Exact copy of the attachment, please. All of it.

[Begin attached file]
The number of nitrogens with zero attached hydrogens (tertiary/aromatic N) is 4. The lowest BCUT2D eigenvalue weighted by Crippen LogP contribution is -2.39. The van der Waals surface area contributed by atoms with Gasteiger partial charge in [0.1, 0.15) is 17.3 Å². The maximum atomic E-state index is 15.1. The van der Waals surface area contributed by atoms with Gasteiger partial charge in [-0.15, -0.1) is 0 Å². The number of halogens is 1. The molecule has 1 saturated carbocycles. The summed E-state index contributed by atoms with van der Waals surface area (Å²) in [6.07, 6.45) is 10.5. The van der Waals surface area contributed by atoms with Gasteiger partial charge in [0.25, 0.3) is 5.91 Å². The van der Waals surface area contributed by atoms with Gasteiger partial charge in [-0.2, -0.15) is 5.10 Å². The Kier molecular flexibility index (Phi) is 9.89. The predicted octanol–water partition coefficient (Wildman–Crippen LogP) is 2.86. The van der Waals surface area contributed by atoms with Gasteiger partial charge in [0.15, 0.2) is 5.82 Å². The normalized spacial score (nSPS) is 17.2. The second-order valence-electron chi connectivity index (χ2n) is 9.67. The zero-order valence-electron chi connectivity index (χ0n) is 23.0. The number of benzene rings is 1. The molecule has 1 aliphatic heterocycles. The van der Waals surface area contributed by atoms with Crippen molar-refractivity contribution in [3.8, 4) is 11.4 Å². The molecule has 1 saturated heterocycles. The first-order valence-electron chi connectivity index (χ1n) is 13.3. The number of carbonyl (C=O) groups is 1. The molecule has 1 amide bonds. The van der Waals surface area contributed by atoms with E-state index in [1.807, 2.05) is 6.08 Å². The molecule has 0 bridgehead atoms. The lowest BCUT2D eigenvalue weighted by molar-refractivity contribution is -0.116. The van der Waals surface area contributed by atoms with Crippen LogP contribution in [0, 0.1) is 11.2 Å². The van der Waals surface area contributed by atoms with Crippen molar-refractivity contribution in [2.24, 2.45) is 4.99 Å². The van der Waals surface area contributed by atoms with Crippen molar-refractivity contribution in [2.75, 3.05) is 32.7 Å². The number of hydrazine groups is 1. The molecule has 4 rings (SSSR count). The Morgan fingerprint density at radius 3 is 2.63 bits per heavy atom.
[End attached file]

The number of nitrogens with zero attached hydrogens (tertiary/aromatic N) is 4. The lowest BCUT2D eigenvalue weighted by Crippen LogP contribution is -2.39. The van der Waals surface area contributed by atoms with Gasteiger partial charge in [0.1, 0.15) is 17.3 Å². The maximum atomic E-state index is 15.1. The van der Waals surface area contributed by atoms with Gasteiger partial charge in [-0.15, -0.1) is 0 Å². The number of halogens is 1. The molecule has 1 saturated carbocycles. The summed E-state index contributed by atoms with van der Waals surface area (Å²) in [6.07, 6.45) is 10.5. The van der Waals surface area contributed by atoms with Gasteiger partial charge in [0.25, 0.3) is 5.91 Å². The van der Waals surface area contributed by atoms with Gasteiger partial charge in [-0.2, -0.15) is 5.10 Å². The Kier molecular flexibility index (Phi) is 9.89. The predicted octanol–water partition coefficient (Wildman–Crippen LogP) is 2.86. The van der Waals surface area contributed by atoms with Gasteiger partial charge in [0.15, 0.2) is 5.82 Å². The normalized spacial score (nSPS) is 17.2. The second-order valence-electron chi connectivity index (χ2n) is 9.67. The zero-order valence-electron chi connectivity index (χ0n) is 23.0. The number of benzene rings is 1. The molecule has 1 aliphatic heterocycles. The van der Waals surface area contributed by atoms with Crippen molar-refractivity contribution in [3.8, 4) is 11.4 Å². The molecule has 1 saturated heterocycles. The first-order valence-electron chi connectivity index (χ1n) is 13.3. The number of carbonyl (C=O) groups is 1. The molecule has 1 amide bonds. The van der Waals surface area contributed by atoms with E-state index in [1.807, 2.05) is 6.08 Å². The molecule has 0 bridgehead atoms. The lowest BCUT2D eigenvalue weighted by molar-refractivity contribution is -0.116. The van der Waals surface area contributed by atoms with Crippen LogP contribution in [0, 0.1) is 11.2 Å². The van der Waals surface area contributed by atoms with Crippen molar-refractivity contribution in [2.24, 2.45) is 4.99 Å². The van der Waals surface area contributed by atoms with Crippen molar-refractivity contribution in [2.75, 3.05) is 32.7 Å². The number of hydrazine groups is 1. The molecule has 4 rings (SSSR count). The Morgan fingerprint density at radius 3 is 2.63 bits per heavy atom.